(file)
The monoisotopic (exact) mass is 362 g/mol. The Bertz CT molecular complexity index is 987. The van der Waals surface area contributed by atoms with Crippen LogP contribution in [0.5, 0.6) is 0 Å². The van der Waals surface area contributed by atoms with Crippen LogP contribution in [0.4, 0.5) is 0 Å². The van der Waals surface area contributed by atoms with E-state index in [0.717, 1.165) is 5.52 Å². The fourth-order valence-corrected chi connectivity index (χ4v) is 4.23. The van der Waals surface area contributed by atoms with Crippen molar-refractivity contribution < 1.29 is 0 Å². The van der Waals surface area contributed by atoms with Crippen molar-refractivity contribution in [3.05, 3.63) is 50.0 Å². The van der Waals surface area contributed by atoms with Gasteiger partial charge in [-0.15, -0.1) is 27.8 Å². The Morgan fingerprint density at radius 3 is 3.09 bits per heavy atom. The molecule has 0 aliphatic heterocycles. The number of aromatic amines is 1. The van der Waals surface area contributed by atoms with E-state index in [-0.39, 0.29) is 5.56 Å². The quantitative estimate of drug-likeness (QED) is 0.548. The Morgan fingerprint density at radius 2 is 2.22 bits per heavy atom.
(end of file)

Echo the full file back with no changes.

The monoisotopic (exact) mass is 362 g/mol. The Bertz CT molecular complexity index is 987. The van der Waals surface area contributed by atoms with Crippen LogP contribution in [0.5, 0.6) is 0 Å². The van der Waals surface area contributed by atoms with Crippen LogP contribution in [0.4, 0.5) is 0 Å². The van der Waals surface area contributed by atoms with E-state index in [0.717, 1.165) is 5.52 Å². The fourth-order valence-corrected chi connectivity index (χ4v) is 4.23. The van der Waals surface area contributed by atoms with Crippen molar-refractivity contribution < 1.29 is 0 Å². The van der Waals surface area contributed by atoms with Crippen molar-refractivity contribution in [3.05, 3.63) is 50.0 Å². The van der Waals surface area contributed by atoms with Gasteiger partial charge in [-0.15, -0.1) is 27.8 Å². The Morgan fingerprint density at radius 3 is 3.09 bits per heavy atom. The molecule has 0 aliphatic heterocycles. The number of aromatic amines is 1. The van der Waals surface area contributed by atoms with E-state index in [-0.39, 0.29) is 5.56 Å². The quantitative estimate of drug-likeness (QED) is 0.548. The Morgan fingerprint density at radius 2 is 2.22 bits per heavy atom.